The professional jockey remounted quickly and rode on to win the race.

Returning triumphantly to the paddock, the jockey found the farmer who had hired him fuming with rage. "What's the matter?" the jockey asked. "I won, didn't I?"

"Oh, yea," roared the farmer. "You won all right, but you crossed the finish line on the wrong horse." In his hurry to remount after the fall, the jockey had jumped on his competitor's horse.

Success is meaningless unless we are in the right.

— Judy C. Knupke Newton Lower Falls, Massachusetts

| W |

hen Bill Veeck, perhaps the most creative promoter that baseball has ever seen, bought the Chi­cago White Sox in 1975, he hired as coach Minnie Minoso, who starred for the Sox as well as other teams in the '40s, '50s, and '60s. Always one for crowd-pleasing events, Veeck de­cided a year later to play Minoso, who was in his fifties, in several games.

Mike Veeck, Bill's son, recalls seeing Minoso bat in one of those games. "He hit a ground ball, a pitiful, routine, ground ball. It was one of the greatest things I've ever seen. Ask anyone who was there. He ran out that ground ball with such a passion, with such a pride. It was stirring, inspira­tional, just to see him run. The fans gave him a stand­ing ovation."

Minnie Minoso gave it his all, and in so doing made a ground out more inspiring and more signifi­cant for others than a home run.



 sea captain and his chief engineer were arguing over who was most important to the ship. To prove their point to each other, they decided to swap places. The chief engineer ascended to the bridge, and the captain went to the engine room. Several hours later, the captain suddenly appeared on deck covered with oil and dirt. "Chief!" he yelled, waving aloft a monkey wrench. "You have to get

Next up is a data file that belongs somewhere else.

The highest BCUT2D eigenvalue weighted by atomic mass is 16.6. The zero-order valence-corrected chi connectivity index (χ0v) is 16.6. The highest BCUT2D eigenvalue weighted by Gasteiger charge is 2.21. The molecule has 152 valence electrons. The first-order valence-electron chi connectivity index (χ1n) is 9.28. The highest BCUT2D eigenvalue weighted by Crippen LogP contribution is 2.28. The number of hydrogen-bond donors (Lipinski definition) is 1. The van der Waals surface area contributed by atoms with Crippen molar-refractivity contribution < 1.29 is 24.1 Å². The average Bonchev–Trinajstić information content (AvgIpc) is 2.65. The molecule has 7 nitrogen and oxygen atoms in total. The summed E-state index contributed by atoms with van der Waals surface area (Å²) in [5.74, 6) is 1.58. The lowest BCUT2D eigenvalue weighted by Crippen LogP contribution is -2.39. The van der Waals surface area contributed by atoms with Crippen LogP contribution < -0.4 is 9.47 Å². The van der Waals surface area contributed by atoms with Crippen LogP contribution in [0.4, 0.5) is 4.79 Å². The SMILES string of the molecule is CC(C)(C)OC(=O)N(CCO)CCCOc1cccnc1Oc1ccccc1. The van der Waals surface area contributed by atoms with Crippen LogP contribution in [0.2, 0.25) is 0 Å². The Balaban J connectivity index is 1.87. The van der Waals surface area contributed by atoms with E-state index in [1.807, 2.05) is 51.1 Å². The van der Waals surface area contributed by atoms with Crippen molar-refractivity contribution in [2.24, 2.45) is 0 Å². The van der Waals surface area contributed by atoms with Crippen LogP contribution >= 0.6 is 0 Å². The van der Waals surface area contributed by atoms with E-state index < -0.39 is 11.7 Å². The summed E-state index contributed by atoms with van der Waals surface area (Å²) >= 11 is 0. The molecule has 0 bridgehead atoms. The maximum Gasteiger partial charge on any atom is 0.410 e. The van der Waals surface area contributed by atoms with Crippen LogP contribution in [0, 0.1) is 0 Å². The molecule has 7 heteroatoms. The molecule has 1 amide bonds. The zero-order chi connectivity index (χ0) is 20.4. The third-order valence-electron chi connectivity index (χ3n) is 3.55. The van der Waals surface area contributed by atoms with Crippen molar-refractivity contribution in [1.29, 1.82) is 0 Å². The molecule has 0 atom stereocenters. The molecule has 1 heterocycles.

down there: I can't make her go!"

"Of course you can't," replied the chief. "She's aground!"

On a team we don't ex­cel each other; we depend on each other.



n Success, Motivation, and the Scriptures Wil­liam H. Cook describes a meeting in 1923 of a group of business tycoons. To­gether these men con­trolled unthinkable sums of wealth, and for years the media had trumpeted their success stories. On this day in Chicago they assembled to enjoy their mutual success. Dr. Cook relays what happened to these men in the years that followed:

Charles Schwab, the president of the largest in­dependent steel company, lived on borrowed money the last five years of his life and died penniless.

Richard Whitney, the president of the New York Stock Exchange, served time in Sing Sing Prison.

Albert Fall, a former member of the President's Cabinet, was pardoned from prison so he could die at home.

Jesse Livermore, the greatest bear on Wall Street, committed suicide.

Leon Fraser, the presi­dent of the Bank of Interna­tional Settlement, com­mitted suicide.